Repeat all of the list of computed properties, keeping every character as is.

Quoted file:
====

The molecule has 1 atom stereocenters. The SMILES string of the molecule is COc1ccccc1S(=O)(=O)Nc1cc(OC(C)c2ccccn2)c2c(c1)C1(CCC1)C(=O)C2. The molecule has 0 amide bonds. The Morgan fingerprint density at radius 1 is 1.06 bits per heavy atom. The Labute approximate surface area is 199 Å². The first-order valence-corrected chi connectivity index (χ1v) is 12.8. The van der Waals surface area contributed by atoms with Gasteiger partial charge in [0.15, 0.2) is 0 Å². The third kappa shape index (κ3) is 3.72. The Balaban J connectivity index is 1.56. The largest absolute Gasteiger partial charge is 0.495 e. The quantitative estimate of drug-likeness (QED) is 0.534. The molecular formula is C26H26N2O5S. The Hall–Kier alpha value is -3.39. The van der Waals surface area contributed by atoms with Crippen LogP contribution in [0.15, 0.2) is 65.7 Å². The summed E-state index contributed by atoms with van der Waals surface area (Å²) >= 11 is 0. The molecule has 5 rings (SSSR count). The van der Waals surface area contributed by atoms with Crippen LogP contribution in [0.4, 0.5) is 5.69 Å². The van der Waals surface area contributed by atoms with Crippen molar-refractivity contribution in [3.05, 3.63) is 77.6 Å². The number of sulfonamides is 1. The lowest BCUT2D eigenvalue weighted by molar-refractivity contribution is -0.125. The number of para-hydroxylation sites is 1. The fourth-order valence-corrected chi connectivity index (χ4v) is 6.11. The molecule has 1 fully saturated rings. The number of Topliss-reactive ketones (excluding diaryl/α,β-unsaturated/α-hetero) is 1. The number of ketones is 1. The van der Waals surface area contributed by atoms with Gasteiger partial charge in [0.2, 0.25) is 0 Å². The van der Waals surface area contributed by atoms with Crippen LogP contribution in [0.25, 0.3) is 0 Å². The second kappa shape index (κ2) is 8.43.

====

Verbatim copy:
The molecule has 1 atom stereocenters. The SMILES string of the molecule is COc1ccccc1S(=O)(=O)Nc1cc(OC(C)c2ccccn2)c2c(c1)C1(CCC1)C(=O)C2. The molecule has 0 amide bonds. The Morgan fingerprint density at radius 1 is 1.06 bits per heavy atom. The Labute approximate surface area is 199 Å². The first-order valence-corrected chi connectivity index (χ1v) is 12.8. The van der Waals surface area contributed by atoms with Gasteiger partial charge in [0.15, 0.2) is 0 Å². The third kappa shape index (κ3) is 3.72. The Balaban J connectivity index is 1.56. The largest absolute Gasteiger partial charge is 0.495 e. The quantitative estimate of drug-likeness (QED) is 0.534. The molecular formula is C26H26N2O5S. The Hall–Kier alpha value is -3.39. The van der Waals surface area contributed by atoms with Crippen LogP contribution in [0.15, 0.2) is 65.7 Å². The summed E-state index contributed by atoms with van der Waals surface area (Å²) >= 11 is 0. The molecule has 5 rings (SSSR count). The van der Waals surface area contributed by atoms with Crippen LogP contribution in [0.4, 0.5) is 5.69 Å². The van der Waals surface area contributed by atoms with Crippen molar-refractivity contribution in [3.05, 3.63) is 77.6 Å². The number of sulfonamides is 1. The lowest BCUT2D eigenvalue weighted by molar-refractivity contribution is -0.125. The number of para-hydroxylation sites is 1. The fourth-order valence-corrected chi connectivity index (χ4v) is 6.11. The molecule has 1 fully saturated rings. The number of Topliss-reactive ketones (excluding diaryl/α,β-unsaturated/α-hetero) is 1. The number of ketones is 1. The van der Waals surface area contributed by atoms with Gasteiger partial charge in [0.2, 0.25) is 0 Å². The van der Waals surface area contributed by atoms with Crippen LogP contribution in [0.25, 0.3) is 0 Å². The second kappa shape index (κ2) is 8.43.